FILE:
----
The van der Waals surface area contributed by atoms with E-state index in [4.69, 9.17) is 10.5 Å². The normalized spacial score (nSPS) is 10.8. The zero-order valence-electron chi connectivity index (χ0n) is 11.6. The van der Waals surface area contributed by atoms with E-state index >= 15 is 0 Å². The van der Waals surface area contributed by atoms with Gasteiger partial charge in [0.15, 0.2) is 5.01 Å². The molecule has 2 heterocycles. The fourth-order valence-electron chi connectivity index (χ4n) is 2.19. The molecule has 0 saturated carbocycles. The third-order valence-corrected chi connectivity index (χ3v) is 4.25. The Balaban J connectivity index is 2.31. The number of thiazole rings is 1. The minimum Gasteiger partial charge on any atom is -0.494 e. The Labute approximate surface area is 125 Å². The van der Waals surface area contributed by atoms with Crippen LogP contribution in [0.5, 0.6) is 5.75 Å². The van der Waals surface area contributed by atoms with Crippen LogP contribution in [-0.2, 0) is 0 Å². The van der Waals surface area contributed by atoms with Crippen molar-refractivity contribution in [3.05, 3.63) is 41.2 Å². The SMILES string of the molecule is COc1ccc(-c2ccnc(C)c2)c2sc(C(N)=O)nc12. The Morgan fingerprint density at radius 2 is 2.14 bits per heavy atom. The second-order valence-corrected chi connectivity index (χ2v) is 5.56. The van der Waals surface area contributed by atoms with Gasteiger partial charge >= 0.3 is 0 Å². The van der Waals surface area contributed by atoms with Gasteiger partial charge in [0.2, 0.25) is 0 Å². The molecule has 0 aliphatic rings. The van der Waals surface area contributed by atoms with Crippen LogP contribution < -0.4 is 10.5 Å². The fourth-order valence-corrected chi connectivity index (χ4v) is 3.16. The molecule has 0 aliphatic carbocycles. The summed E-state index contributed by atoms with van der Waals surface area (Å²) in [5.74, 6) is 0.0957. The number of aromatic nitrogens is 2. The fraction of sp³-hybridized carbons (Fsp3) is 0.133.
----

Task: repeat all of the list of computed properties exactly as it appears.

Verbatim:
The van der Waals surface area contributed by atoms with E-state index in [4.69, 9.17) is 10.5 Å². The normalized spacial score (nSPS) is 10.8. The zero-order valence-electron chi connectivity index (χ0n) is 11.6. The van der Waals surface area contributed by atoms with E-state index >= 15 is 0 Å². The van der Waals surface area contributed by atoms with Gasteiger partial charge in [0.15, 0.2) is 5.01 Å². The molecule has 2 heterocycles. The fourth-order valence-electron chi connectivity index (χ4n) is 2.19. The molecule has 0 saturated carbocycles. The third-order valence-corrected chi connectivity index (χ3v) is 4.25. The Balaban J connectivity index is 2.31. The number of thiazole rings is 1. The minimum Gasteiger partial charge on any atom is -0.494 e. The Labute approximate surface area is 125 Å². The van der Waals surface area contributed by atoms with Crippen LogP contribution in [0.5, 0.6) is 5.75 Å². The van der Waals surface area contributed by atoms with Crippen LogP contribution in [-0.2, 0) is 0 Å². The van der Waals surface area contributed by atoms with Crippen molar-refractivity contribution in [3.05, 3.63) is 41.2 Å². The SMILES string of the molecule is COc1ccc(-c2ccnc(C)c2)c2sc(C(N)=O)nc12. The Morgan fingerprint density at radius 2 is 2.14 bits per heavy atom. The second-order valence-corrected chi connectivity index (χ2v) is 5.56. The van der Waals surface area contributed by atoms with Gasteiger partial charge >= 0.3 is 0 Å². The van der Waals surface area contributed by atoms with Gasteiger partial charge in [0.2, 0.25) is 0 Å². The molecule has 0 aliphatic rings. The van der Waals surface area contributed by atoms with Crippen LogP contribution < -0.4 is 10.5 Å². The fourth-order valence-corrected chi connectivity index (χ4v) is 3.16. The molecule has 0 aliphatic carbocycles. The summed E-state index contributed by atoms with van der Waals surface area (Å²) in [5.74, 6) is 0.0957. The number of aromatic nitrogens is 2. The fraction of sp³-hybridized carbons (Fsp3) is 0.133.